How To Set Limits Like Liz Gilbert

Dear Liz Gilbert,

When someone changes your life, it seems right to say thank you, doesn’t it?

I hope so. But right or wrong, I’m a writer, and you of all people know what that means. It means that I can’t help telling the stories that want to be told.

So here’s what happened when a group of friends and I showed up for your Big Magic event in Nashville.

Not that this will narrow it down, but we were the group that was so excited to see you, clapping and whooping as you took the stage with Ann Patchett.

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What If You Refused to Stop Walking Homeward?

Let’s just be blunt: the last week has been hard.

On behalf of us all, I’d like a cosmic refund. I’d like a do-over, our money back, and some free dessert for the table, please.

Here in the McGraw house, multiple projects stalled, and I felt adrift and unsure. Then the feral cats chose our yard as the new kitty hot spot, leading to a flea infestation. Every time I stepped outside I received new bites, and I’m allergic to them. (Thank God for antihistamines.)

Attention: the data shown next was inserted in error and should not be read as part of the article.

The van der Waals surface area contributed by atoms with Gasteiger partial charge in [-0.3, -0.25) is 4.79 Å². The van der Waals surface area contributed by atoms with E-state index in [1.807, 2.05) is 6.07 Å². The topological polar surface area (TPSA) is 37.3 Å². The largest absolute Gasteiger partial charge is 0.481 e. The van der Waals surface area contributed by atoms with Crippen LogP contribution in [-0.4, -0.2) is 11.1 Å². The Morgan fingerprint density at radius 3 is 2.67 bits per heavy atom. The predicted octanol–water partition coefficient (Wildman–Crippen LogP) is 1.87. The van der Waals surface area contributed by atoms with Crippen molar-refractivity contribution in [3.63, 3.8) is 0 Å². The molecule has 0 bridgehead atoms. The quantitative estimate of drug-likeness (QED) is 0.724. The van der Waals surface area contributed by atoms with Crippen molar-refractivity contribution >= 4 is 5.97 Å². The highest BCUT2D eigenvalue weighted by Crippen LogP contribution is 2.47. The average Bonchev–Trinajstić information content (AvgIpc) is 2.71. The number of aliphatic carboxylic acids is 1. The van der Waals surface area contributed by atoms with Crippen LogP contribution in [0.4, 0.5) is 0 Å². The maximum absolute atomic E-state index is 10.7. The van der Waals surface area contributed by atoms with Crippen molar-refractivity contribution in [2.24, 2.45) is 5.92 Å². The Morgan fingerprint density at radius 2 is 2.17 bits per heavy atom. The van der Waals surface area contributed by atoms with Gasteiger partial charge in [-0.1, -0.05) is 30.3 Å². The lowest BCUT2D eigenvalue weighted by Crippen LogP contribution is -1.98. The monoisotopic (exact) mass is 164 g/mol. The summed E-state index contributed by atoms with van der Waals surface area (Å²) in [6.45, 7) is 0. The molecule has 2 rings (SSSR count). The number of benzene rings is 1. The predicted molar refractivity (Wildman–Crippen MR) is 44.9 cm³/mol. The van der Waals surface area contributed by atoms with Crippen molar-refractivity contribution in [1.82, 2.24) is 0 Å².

Then I received some disappointing personal news. And after that I heard about the Oregon shooting and dropped into a sea of collective grief. What could anyone say in the face of terrible violence?

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It is OK to Choose the Heart of Gold Instead.

Tis the season for a slew of blog posts about the importance of slowing down and savoring.

It’s that time of year when writers feel compelled to publish essays on what really matters.

Don’t get me wrong; I love these posts. I’ll link to my current favorites throughout this essay. But it’s easy to read beautiful, elegant sentences and then revert to my usual habits.

So this Advent, I’ve clarified what I don’t want: I don’t want to lose sight of beauty. I don’t want to be a moving target, to look up after New Year’s and wonder, incredulously, Where did the time go?!

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